With over 4,000 known blighted properties in New Orleans, and probably an additional 10,000 not yet declared blighted, city officials have recently discovered they can bring in new revenues from code violation fines. One commercial property at 1532 Robert E. Lee Boulevard was assessed $100,000 in fines, which were paid in order for Ochsner to have a clinic there. The fines force property owners to make repairs which eventually brings in more revenue to the City because repairs lead to higher property values and higher assessments. This means there is a good chance your commercial property can be cited for code violations, even if you believe your property is in good shape. What will surprise you is the amount of the fines, which can easily be $5,000 to $10,000 per property. For the 1,281 judgments the last 6 months, that amounts to $6.4 million annually into the City coffers. This article explains what to do when Code Enforcement knocks on your door wide commercial property code violations.
The first step is usually a complaint from your neighbor or maybe even be someone interested in purchasing your property so they want to discourage you from owning it. All they have to do is call 311 and file an anonymous complaint over the phone to say your grass is too high, your windows are covered with advertising, your dumpster is not behind a fenced in area, or almost 50 various categories of disrepair. A 311 call prompts a city employee to inspect the property but you will never know when the property has been inspected, or who the inspector is. If an active code violation case does not already exist for your property, Code Enforcement creates a case which you can follow on the website BlightStatus. Code Enforcement employees perform a detailed inspection of building exterior and lot conditions, taking lots of pictures and making lists of violations of City ordinances. The average time from a complaint and creation of a case to inspection is 30 days. After an inspection is completed and violations have been documented, the Hearings Bureau performs title research to notify owners. This is where you will receive a notice of a hearing date and a list of the code violations. The hearing must be at least 30 days from when the notice is mailed to you.
The hearing is a review of the code violations and a decision will be made at the end of this hearing to impose fines. This is a 5 to 10 minute hearing in a small room at 1340 Poydras Street. It is rushed. You can bring an attorney, but be prepared to get verbally abused on why your property is in disrepair. You are not allowed to speak much and any defense of your excuses will be ignored. It is not a negotiation. The hearing is conducted by a code enforcement employee and a city employee who represents the mayor's office. The person who inspected your property is not in attendance. There is a stenographer taking notes and the meeting is recorded, but you do not get a copy. You have to file a Freedom of Information Request to get the recording of your hearing.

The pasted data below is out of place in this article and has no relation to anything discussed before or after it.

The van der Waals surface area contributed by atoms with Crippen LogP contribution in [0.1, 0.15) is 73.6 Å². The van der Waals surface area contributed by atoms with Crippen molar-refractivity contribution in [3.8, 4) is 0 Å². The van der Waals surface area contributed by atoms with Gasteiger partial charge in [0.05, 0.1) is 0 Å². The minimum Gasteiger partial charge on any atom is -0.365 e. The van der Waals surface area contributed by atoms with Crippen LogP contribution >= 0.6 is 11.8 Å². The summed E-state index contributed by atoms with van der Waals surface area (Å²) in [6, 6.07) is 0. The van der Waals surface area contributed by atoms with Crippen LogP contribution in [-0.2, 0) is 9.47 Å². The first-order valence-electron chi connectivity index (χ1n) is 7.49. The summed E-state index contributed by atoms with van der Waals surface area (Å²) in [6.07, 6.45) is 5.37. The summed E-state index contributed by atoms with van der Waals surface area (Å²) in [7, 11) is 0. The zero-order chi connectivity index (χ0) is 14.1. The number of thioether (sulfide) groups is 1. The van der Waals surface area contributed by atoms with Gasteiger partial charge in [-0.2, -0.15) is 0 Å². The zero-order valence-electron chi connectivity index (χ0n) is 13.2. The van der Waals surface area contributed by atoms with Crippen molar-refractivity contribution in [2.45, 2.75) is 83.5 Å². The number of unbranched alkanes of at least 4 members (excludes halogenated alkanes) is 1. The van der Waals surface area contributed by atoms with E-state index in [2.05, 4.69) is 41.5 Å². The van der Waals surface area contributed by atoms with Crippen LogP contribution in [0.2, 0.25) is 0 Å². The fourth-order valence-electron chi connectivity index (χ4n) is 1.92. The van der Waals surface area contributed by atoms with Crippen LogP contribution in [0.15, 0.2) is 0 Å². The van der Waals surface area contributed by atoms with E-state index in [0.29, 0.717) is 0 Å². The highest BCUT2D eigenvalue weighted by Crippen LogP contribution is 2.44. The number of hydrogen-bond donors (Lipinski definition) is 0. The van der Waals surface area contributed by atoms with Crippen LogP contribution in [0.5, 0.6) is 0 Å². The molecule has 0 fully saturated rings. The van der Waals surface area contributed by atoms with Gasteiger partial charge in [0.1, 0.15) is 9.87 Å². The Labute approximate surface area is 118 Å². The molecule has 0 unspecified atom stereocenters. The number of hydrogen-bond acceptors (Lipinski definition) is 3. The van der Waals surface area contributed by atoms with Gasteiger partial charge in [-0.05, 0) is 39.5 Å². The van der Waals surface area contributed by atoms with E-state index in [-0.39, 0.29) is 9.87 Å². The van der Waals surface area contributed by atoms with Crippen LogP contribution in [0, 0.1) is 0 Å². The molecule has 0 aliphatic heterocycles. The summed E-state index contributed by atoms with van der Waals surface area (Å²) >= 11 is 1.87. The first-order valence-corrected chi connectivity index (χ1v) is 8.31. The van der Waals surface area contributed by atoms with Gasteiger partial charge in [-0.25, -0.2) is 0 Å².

The code enforcement employee has not inspected your property, but will display photographs on a large screen of code violations from the inspector's report. The code enforcement employees won't review the photographs in detail nor explain exactly where on the property the violations occurred, because they were never on your property. They are using the inspector's report of violations, but the inspector is not present. If you ask the officer to review the photographs and show where the violations are, they will tell you to give the list of violations to your contractor who will tell you what needs to be fixed.
There will be lots of code violation-possible 20 to 30 in all-even if your property is in good condition. If you try to explain why there are code violations, you will be shushed by the mayor's representative. You will be told there is no more time and that they have to move on to other cases. They will conclude by fining you up to $500 for each of the single code violations, which usually totals $5,000 to $10,000, and put a lien against your property so it can't be sold unless the fines are paid. An attorney working in the Code Enforcement Department, who you will never be allowed to contact, may at their discretion place your property in a sheriff's sale so proceeds can be used to satisfy the fines.